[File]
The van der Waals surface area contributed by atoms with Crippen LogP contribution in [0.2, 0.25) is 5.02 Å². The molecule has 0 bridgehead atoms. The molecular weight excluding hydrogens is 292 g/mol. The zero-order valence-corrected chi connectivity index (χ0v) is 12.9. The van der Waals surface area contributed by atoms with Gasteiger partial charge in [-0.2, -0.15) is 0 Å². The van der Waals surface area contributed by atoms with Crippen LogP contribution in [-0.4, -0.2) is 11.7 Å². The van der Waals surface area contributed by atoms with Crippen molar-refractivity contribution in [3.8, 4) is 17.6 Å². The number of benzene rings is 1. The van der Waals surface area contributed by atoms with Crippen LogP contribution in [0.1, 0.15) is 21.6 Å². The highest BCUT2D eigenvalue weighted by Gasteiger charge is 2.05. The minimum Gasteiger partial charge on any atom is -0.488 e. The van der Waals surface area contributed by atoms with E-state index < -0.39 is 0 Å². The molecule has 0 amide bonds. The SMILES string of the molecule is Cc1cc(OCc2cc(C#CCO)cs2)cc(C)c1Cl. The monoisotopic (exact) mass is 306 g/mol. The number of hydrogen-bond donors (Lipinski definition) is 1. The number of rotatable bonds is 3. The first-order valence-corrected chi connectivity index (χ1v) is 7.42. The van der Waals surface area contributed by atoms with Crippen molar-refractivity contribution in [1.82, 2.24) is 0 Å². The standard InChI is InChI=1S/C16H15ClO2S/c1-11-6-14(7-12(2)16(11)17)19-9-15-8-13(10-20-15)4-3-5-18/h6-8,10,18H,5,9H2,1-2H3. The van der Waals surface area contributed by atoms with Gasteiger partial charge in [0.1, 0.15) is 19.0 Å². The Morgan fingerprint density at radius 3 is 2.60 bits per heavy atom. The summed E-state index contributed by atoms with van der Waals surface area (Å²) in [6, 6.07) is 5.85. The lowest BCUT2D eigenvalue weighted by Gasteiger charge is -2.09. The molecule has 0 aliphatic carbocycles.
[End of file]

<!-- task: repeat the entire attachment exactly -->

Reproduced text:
The van der Waals surface area contributed by atoms with Crippen LogP contribution in [0.2, 0.25) is 5.02 Å². The molecule has 0 bridgehead atoms. The molecular weight excluding hydrogens is 292 g/mol. The zero-order valence-corrected chi connectivity index (χ0v) is 12.9. The van der Waals surface area contributed by atoms with Gasteiger partial charge in [-0.2, -0.15) is 0 Å². The van der Waals surface area contributed by atoms with Crippen LogP contribution in [-0.4, -0.2) is 11.7 Å². The van der Waals surface area contributed by atoms with Crippen molar-refractivity contribution in [3.8, 4) is 17.6 Å². The number of benzene rings is 1. The van der Waals surface area contributed by atoms with Crippen LogP contribution in [0.1, 0.15) is 21.6 Å². The highest BCUT2D eigenvalue weighted by Gasteiger charge is 2.05. The minimum Gasteiger partial charge on any atom is -0.488 e. The van der Waals surface area contributed by atoms with E-state index < -0.39 is 0 Å². The molecule has 0 amide bonds. The SMILES string of the molecule is Cc1cc(OCc2cc(C#CCO)cs2)cc(C)c1Cl. The monoisotopic (exact) mass is 306 g/mol. The number of hydrogen-bond donors (Lipinski definition) is 1. The number of rotatable bonds is 3. The first-order valence-corrected chi connectivity index (χ1v) is 7.42. The van der Waals surface area contributed by atoms with Crippen molar-refractivity contribution in [1.82, 2.24) is 0 Å². The standard InChI is InChI=1S/C16H15ClO2S/c1-11-6-14(7-12(2)16(11)17)19-9-15-8-13(10-20-15)4-3-5-18/h6-8,10,18H,5,9H2,1-2H3. The van der Waals surface area contributed by atoms with Gasteiger partial charge in [0.1, 0.15) is 19.0 Å². The Morgan fingerprint density at radius 3 is 2.60 bits per heavy atom. The summed E-state index contributed by atoms with van der Waals surface area (Å²) in [6, 6.07) is 5.85. The lowest BCUT2D eigenvalue weighted by Gasteiger charge is -2.09. The molecule has 0 aliphatic carbocycles.